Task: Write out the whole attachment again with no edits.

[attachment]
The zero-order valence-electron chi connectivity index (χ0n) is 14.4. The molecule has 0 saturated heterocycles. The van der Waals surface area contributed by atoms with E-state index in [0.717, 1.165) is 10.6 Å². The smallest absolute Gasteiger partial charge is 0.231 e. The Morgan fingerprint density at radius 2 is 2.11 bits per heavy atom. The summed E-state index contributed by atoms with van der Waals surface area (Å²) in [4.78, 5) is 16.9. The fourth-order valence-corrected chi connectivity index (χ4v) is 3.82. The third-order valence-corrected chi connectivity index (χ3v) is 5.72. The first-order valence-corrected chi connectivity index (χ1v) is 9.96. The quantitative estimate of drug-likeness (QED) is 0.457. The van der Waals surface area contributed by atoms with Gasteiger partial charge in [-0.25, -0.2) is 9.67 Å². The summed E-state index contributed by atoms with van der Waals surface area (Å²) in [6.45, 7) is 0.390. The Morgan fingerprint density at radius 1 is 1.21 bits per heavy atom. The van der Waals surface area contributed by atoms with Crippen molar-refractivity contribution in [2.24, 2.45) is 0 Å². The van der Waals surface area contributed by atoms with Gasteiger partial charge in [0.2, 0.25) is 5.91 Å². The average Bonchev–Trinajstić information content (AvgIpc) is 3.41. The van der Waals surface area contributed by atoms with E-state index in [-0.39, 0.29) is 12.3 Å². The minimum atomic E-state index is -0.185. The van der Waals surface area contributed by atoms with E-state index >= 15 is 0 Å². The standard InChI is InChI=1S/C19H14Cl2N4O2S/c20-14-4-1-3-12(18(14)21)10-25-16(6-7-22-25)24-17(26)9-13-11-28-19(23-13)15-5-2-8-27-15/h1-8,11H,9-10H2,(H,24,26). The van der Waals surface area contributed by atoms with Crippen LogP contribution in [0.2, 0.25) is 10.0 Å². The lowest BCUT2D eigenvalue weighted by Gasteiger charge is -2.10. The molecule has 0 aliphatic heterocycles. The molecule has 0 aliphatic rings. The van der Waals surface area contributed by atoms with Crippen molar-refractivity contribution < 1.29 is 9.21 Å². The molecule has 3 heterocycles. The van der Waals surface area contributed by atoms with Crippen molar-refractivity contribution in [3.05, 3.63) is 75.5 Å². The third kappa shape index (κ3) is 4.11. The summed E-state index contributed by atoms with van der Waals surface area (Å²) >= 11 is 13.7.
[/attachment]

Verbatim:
The zero-order valence-electron chi connectivity index (χ0n) is 14.4. The molecule has 0 saturated heterocycles. The van der Waals surface area contributed by atoms with E-state index in [0.717, 1.165) is 10.6 Å². The smallest absolute Gasteiger partial charge is 0.231 e. The Morgan fingerprint density at radius 2 is 2.11 bits per heavy atom. The summed E-state index contributed by atoms with van der Waals surface area (Å²) in [4.78, 5) is 16.9. The fourth-order valence-corrected chi connectivity index (χ4v) is 3.82. The third-order valence-corrected chi connectivity index (χ3v) is 5.72. The first-order valence-corrected chi connectivity index (χ1v) is 9.96. The quantitative estimate of drug-likeness (QED) is 0.457. The van der Waals surface area contributed by atoms with Gasteiger partial charge in [-0.25, -0.2) is 9.67 Å². The summed E-state index contributed by atoms with van der Waals surface area (Å²) in [6.45, 7) is 0.390. The Morgan fingerprint density at radius 1 is 1.21 bits per heavy atom. The van der Waals surface area contributed by atoms with Crippen molar-refractivity contribution in [2.24, 2.45) is 0 Å². The van der Waals surface area contributed by atoms with Gasteiger partial charge in [0.2, 0.25) is 5.91 Å². The average Bonchev–Trinajstić information content (AvgIpc) is 3.41. The van der Waals surface area contributed by atoms with E-state index in [-0.39, 0.29) is 12.3 Å². The minimum atomic E-state index is -0.185. The van der Waals surface area contributed by atoms with E-state index >= 15 is 0 Å². The standard InChI is InChI=1S/C19H14Cl2N4O2S/c20-14-4-1-3-12(18(14)21)10-25-16(6-7-22-25)24-17(26)9-13-11-28-19(23-13)15-5-2-8-27-15/h1-8,11H,9-10H2,(H,24,26). The van der Waals surface area contributed by atoms with Crippen LogP contribution in [0.2, 0.25) is 10.0 Å². The lowest BCUT2D eigenvalue weighted by Gasteiger charge is -2.10. The molecule has 0 aliphatic heterocycles. The molecule has 0 aliphatic rings. The van der Waals surface area contributed by atoms with Crippen molar-refractivity contribution < 1.29 is 9.21 Å². The molecule has 3 heterocycles. The van der Waals surface area contributed by atoms with Crippen molar-refractivity contribution in [3.05, 3.63) is 75.5 Å². The third kappa shape index (κ3) is 4.11. The summed E-state index contributed by atoms with van der Waals surface area (Å²) >= 11 is 13.7.